When I was homeschooling, one of the debates among homeschoolers was, ” Do I only use the classics in my homeschool or do I use some of the more popular series books?”
My daughter was my homeschool educational guinea pig. Not only did I experiment on her at home but she also set the standard for the co-op I ran. Actually I used both methods with her.
When she was in second grade, she read the entire American Girls series (that was available at the time). We used Abeka Grammar and various writing activities. While she thoroughly enjoyed reading the books, I decided she was not challenged in her reading.
The next couple of years we read classic children’s books and I made study guides. Talk about work! I did this because money was very tight. She did well but I didn’t.
When she entered 6th or 7th grade, I found The Well Trained Mind (1st edition) by Susan Wise Bauer. I used that book for two or three years and it became my “homeschool Bible.” And my poor daughter only read the classics. She read 8-10 classics per year and it just about killed her. She had no time to read for enjoyment and did an tremendous amount of complaining. The fault did not lie in the resource but in ME. Due to fear, that she would not get into college, find a job, live a productive life, and all the other fears that overachieving homeschool moms have with their first born, I almost zapped the joy out of reading for her. It got to the point that my son hid the The Well Trained Mind because he was afraid I’d make him work that hard. I had to buy another book and it was several years before he told me he hid it.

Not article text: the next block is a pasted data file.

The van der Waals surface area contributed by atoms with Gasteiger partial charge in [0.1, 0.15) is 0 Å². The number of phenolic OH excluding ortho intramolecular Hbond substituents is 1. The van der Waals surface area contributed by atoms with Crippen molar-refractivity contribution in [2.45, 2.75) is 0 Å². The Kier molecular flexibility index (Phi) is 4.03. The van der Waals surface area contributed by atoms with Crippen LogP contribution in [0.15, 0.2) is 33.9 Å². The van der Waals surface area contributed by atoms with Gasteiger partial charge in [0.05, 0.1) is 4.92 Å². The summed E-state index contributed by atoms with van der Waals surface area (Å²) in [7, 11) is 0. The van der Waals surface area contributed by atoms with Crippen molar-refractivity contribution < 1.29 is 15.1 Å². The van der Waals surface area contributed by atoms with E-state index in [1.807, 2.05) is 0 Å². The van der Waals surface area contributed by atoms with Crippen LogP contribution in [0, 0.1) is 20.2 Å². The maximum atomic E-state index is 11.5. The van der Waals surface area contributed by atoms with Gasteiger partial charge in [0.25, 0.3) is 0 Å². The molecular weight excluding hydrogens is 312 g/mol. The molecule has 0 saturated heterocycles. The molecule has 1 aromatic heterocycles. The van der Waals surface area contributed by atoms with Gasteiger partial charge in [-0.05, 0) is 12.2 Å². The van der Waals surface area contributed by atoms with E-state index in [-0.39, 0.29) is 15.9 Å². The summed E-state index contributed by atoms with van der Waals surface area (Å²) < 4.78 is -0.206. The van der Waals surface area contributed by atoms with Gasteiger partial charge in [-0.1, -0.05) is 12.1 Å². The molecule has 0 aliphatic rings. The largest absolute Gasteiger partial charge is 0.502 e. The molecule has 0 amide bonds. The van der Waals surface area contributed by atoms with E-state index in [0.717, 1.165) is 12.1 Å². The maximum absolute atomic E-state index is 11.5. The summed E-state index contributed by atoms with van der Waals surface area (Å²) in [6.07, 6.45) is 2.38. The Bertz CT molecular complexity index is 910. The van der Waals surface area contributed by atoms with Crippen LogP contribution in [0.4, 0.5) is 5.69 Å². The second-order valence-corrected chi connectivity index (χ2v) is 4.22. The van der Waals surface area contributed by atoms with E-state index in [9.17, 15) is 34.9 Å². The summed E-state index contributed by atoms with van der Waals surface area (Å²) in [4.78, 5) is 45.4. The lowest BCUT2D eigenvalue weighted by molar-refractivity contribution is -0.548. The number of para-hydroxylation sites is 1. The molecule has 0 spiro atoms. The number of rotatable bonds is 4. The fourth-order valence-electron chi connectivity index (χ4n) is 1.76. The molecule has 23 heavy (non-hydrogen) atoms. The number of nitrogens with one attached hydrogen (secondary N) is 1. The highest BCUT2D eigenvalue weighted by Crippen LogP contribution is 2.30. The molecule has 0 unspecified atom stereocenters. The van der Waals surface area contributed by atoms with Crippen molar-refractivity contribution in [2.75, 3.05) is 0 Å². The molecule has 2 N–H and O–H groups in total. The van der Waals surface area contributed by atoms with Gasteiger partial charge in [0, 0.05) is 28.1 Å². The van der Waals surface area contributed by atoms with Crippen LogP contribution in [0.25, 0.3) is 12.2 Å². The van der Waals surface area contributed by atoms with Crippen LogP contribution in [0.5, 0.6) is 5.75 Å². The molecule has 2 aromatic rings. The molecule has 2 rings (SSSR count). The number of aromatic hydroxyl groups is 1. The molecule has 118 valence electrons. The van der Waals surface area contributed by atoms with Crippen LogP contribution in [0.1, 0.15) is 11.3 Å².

So my advice to you is to do both. There are certain books that everyone should read as an educated person but they don’t have to read all of them in one year. Think about it this way, when you go on vacation, what do you pick up to read, Charles Dickens or Karen Kingsbury?
I am happy to report that in spite of my overzealous teaching, my daughter majored in English and reads Shakespeare for fun. So I guess it wasn’t all bad!